While common to Louisiana, they are rarely seen. Probably because they dig tunnels in the ground lined with silk. The front door is made of silk, soil and other things from around the entrance site. This acts as a fantastic camouflage. The door is hinged with stretchy silk, and its underside has holes so that the spider can spring out at just the right moment. This also allows it to hold the door tightly closed if a predator attempts to enter the burrow. The silk ‘tripwires’ around the entrance of their dens, signal that unsuspecting prey has come along and accidentally touch the silk. These distant relatives of the tarantula are about an inch long, shiny, black, fast, non-venomous and eat other bugs. Special Thanks to the Facebook group Louisiana Insects and Arachnids for the ‘id’.
Warmer temperatures instigate the hatching of thousands of baby spiders into the forests of Palmetto Island State Park each spring. By mid summer, those that have grown into adults line the vegetation along the park’s trails. The largest and seemingly most common of these is the Golden Silk Spider, commonly known as the Banana Spider by locals. Golden Silk Spiders are infamous for their large size and immense, sticky golden webs. Their webs can be found stretched up to several feet across both the walking and the canoe trails. Golden Silk Spiders can be identified by their orange and black coloration and thick tufts of black hair on their legs.
A second spider commonly seen along the trails is the Basilica Orb Weaver. This spider weaves a dome shaped web amid mid story vegetation which in the park most consists of dwarf palmettos. Its striking orange and green body is smaller than the Golden Silk Spider and somewhat reflective in the sunlight. The most amazing feat of this spider however is its eggs sacs which are hung in a line sometimes referred to as a “string of pearls”. Look closely next time you are on the hiking trails and you will certainly find a “string of pearls.”
A third spider found in the park is the Black and Yellow Argiope. Sometimes referred to as garden spiders, they are most commonly found on park buildings and stretched between the vegetation surrounding the ponds. Females boast a large black and yellow abdomen and can grow to 1.5 inches in length. The female builds an orb shaped web and the male weaves a thick zigzag into the center. When it is time to lay eggs the female constructs a large papery sac up to an inch wide that may contain up to 1000 spiderlings. Many times the egg sac of this species can be found lying along the trail after its occupants have evacuated in the spring.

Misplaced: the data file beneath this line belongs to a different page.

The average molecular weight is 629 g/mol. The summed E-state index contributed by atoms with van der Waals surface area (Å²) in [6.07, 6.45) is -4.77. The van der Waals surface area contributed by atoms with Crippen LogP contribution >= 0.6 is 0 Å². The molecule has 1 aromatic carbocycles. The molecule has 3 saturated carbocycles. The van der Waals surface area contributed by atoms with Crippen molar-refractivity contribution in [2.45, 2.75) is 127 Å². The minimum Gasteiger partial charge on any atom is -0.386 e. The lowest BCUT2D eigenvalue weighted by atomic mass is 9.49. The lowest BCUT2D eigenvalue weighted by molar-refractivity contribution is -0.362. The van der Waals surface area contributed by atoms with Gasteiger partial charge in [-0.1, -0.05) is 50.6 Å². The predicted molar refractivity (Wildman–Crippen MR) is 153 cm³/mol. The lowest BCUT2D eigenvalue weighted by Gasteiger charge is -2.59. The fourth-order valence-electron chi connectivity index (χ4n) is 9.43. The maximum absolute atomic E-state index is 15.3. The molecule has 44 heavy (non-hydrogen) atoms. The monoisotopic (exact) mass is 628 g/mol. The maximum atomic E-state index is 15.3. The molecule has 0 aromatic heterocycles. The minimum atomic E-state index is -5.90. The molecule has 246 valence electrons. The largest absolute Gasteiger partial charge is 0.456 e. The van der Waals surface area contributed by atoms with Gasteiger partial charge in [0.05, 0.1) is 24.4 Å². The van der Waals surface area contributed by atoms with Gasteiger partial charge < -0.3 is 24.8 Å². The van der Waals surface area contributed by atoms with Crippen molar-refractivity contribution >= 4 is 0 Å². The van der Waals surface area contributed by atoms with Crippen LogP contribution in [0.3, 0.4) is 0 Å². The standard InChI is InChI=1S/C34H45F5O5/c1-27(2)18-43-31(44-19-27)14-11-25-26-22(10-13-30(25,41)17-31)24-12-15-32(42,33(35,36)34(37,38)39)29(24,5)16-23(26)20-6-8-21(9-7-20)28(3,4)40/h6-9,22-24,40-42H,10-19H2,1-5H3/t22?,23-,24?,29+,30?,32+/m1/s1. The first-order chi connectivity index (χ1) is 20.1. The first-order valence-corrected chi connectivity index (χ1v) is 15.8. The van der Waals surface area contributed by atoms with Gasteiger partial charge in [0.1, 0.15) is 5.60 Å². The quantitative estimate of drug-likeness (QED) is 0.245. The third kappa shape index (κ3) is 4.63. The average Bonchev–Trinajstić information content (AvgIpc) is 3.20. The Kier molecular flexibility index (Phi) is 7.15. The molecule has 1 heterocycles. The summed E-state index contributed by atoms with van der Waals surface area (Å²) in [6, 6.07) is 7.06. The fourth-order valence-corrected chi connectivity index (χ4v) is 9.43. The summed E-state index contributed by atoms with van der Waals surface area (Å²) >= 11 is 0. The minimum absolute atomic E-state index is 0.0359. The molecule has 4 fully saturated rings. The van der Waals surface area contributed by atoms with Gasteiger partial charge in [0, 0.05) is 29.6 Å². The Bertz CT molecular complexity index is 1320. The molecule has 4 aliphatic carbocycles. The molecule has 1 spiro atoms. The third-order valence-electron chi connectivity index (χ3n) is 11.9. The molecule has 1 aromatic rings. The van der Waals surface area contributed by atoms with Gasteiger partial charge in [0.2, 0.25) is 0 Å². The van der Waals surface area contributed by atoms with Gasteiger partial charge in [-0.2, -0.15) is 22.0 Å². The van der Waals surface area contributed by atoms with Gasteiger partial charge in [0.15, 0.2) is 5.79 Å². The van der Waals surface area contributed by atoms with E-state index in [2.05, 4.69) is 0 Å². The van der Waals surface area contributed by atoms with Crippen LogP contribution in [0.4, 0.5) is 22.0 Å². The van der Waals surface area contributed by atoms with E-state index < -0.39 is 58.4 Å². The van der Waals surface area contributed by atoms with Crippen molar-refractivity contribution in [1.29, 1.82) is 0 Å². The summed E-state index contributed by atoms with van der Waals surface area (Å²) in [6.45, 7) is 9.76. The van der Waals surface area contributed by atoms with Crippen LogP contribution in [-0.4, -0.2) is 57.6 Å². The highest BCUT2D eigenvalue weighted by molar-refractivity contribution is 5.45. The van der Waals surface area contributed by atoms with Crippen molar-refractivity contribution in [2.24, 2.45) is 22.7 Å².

Be careful where you put your hands and your flip flopped feet, these caterpillars deliver a nasty sting. If you are stung, you should first wash the area with soap and water and allow it to air dry. The spines of the caterpillar may be imbedded into your skin. Try using some duct tape or scotch tape to remove the spines. The spines will continue to inject toxins into you if you don’t get them out. Try to soothe the stinging and itching, apply rubbing alcohol, ammonia or an ice pack.
One very common spider found in most every garden is the Orchard orb-weaver. The Orchard weaver spider is a large genus of spiders (Leucauge) found throughout the eastern United States. It is a small spider (>1inch with legs extended) with an abdomen longer than wide. The colors of the Orchard spiders around Palmetto Island are light and dark green with two red orange triangles on the underside of the abdomen (not an hourglass). It will also often have red spots on the upper side of the abdomen. These spiders may also have green, yellow, and white markings on their bodies. Though they appear similar to Black and Brown Widow Spiders, the orchard weaver itself is not poisonous. The spider builds small spiral orb webs often situated among the branches of shrubs. The web is usually slanted instead of being straight up and down in shrubs. Females hang in the webs waiting for an insect meal.